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The polymerization and depolymerization dynamics of microtubules (MTs) are
subject to exquisitely precise regulation in vivo, probably owing to the fact
that small perturbations in MT dynamics are sufficient to arrest cell division,
differentiation and motility processes. In fact, numerous chemotherapeutic drugs
target MT dynamics in order to halt tumor cell proliferation, metastasis or
viability; the slight alteration of MT dynamics produced by these drugs is often
sufficient to launch cells on an apoptotic cascade. Our laboratory studies
MT-associated proteins (MAPs) that play various roles in the regulation of MT
dynamics during the cell cycle and differentiation, as well as in
response to MT-antagonistic drugs. These proteins are also capable of modulating MT functions, such as mitosis and vesicle transport. One MAP we study, MAP4, is the most abundant MAP present in organisms ranging from the worm, Caenorhabditis elegans, to humans. MAP4 has been hypothesized to be an important regulator of MT dynamics. We and others had previously shown that increased expression of MAP4, including novel isoforms, contributes to increased MT stability in muscle cells. Interestingly, we found that MAP4 has a dual function in proliferating cells: it stabilizes MT dynamics and regulates MT polymer level (1). We recently used site-directed mutations in MAP4 phosphorylation sites to test the hypothesis that MAP4's phosphorylation state regulates its
activity at the G2 : M transition of the cell cycle. Analysis of
phosphorylation-defective mutants demonstrated that in vivo phosphorylation of MAP4 by cdc2 kinase reduces MAP4's capacity to stabilize MTs, and these phosphorylation events are necessary for efficient progression from interphase into mitosis, when the interphase MT array must be disassembled and the dynamics of the MTs increased (2). Our laboratory had previously shown that another MAP, ensconsin, which is present in a variety of human cells, does not regulate microtubule dynamics. Recent experiments revealed that increased expression of ensconsin is deleterious to cells treated with MT-stabilizing chemotherapeutics, e.g., Taxol (3), while a variety of biochemical experiments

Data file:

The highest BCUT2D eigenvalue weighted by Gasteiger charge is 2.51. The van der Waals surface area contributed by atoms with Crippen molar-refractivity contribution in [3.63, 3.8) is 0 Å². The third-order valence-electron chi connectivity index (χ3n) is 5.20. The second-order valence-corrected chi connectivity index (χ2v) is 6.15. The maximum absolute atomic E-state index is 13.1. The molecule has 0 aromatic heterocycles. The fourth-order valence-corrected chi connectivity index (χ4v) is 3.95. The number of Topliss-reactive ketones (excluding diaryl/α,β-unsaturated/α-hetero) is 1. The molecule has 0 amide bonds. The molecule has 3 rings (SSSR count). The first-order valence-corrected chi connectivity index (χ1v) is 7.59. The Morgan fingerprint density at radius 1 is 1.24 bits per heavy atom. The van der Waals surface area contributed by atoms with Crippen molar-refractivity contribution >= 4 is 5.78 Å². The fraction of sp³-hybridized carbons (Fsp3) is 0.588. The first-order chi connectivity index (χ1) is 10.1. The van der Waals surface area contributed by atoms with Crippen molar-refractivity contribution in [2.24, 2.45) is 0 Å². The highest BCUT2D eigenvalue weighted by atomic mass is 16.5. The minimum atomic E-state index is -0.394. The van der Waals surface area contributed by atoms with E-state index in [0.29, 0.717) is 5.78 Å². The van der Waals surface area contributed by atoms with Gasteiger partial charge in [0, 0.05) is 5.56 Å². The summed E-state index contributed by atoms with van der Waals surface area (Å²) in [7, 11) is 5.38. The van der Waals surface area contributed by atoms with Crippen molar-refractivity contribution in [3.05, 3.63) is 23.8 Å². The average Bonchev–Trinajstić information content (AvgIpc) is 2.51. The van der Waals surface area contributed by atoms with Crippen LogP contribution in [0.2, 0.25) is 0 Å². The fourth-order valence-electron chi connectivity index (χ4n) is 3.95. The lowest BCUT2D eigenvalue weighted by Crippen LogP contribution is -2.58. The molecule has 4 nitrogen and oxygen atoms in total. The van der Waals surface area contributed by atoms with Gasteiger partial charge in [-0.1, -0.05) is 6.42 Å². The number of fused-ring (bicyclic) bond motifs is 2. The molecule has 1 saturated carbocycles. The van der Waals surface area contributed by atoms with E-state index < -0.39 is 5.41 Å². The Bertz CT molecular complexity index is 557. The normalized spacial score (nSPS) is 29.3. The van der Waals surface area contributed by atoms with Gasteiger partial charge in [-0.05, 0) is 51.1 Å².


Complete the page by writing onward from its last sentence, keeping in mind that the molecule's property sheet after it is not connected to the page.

suggested that ensconsin's binding to MTs might be altered by Taxol treatment. To investigate this hypothesis, we developed
a method called fluorescent speckle microscopy (FSM) that allows one to image single molecules in vivo; it optimizes visibility of fluorescent molecules in living cells and reveals assembly dynamics, movement, and turnover of protein assemblies (4). We used FSM to follow the dynamics of ensconsin molecules' association/dissociation with MTs in vivo. We found that ensconsin normally existed in dynamic association with MTs, but in cells that were Taxol-treated, or had their MT dynamics halted by other means (i.e., depleting cellular ATP levels or extracting cells with detergent) ensconsin became more statically associated with the MT(5). Quantifying ensconsin's residence time along the length of a MT by another technique, fluorescence recovery after photobleaching (FRAP) we found that the t1/2 of ensconsin's MT binding is rapidly increased up to 50-fold by decreasing the dynamics of the MTs to which the ensconsin is bound (5). These results suggest that ensconsin may function as a 'sensor' of MT dynamics, signaling to the cell that deleterious MT stabilization has occurred. We are currently testing this hypothesis.
Another means by which cells can monitor MT dynamics is by monitoring the post-translational modification state of the tubulin within their MTs. For example, the protomers within stable MTs become modified by detyrosination. During myogenesis, MTs become extensively detyrosinated, and we have recently shown that, even when the MT stabilization takes place normally, this MT detyrosination is necessary for myogenic morphogenesis and expression of muscle-specific genes (6).
(1) Nguyen, H.L., Gruber, D. and Bulinski, J.C. 1999. Microtubule-associated
protein 4 (MAP4) regulates assembly, protomer-polymer partitioning and synthesis
of tubulin in cultured cells. J. Cell Sci. 112:1813-1824.
(2) Chang, W., Gruber, D., Chari, S., Kitazawa, H., Hamazumi, Y., Hisanaga, S.I., and Bulinski, J.C. 2001. Phosphorylation of MAP4 affects microtubule properties and cell cycle progression. J. Cell Sci. 114:2879-2887. Article (.pdf)
(3) Gruber, D., Chang, W., Faire, K., and Bulinski, J.C. 2001. Abundant expression of the microtubule-associated protein, ensconsin (E-MAP-115), alters the cellular response to Taxol. Cell Motil. Cytoskel. 49: 115-129. Article (.pdf)
(4) Waterman-Storer, Desai, A., Bulinski, J.C. and Salmon E.D. 1998. Fluorescent speckle imaging: Visualizing the movement, assembly, and turnover of macromolecular assemblies in living cells. Current Biology 8:227-230. Article (.pdf)
(5) Bulinski, J.C., Odde, D., Howell, B., Salmon, E. D., and Waterman-Storer, C. M. 2001. Rapid dynamics of the binding of ensconsin to microtubules in vivo. J. Cell Sci. 114 (21), Article (.pdf)
(6) Chang, W., Webster, D.R., Salam, A.A., Gruber, D, Prasad A., Eiserich,
J.P., and Bulinski, J.C. 2002. Alteration of the C-terminal Amino Acid of Tubulin Specifically Inhibits Myogenic Differentiation. J. Biological Chemistry.
227 (34). Article (.pdf)
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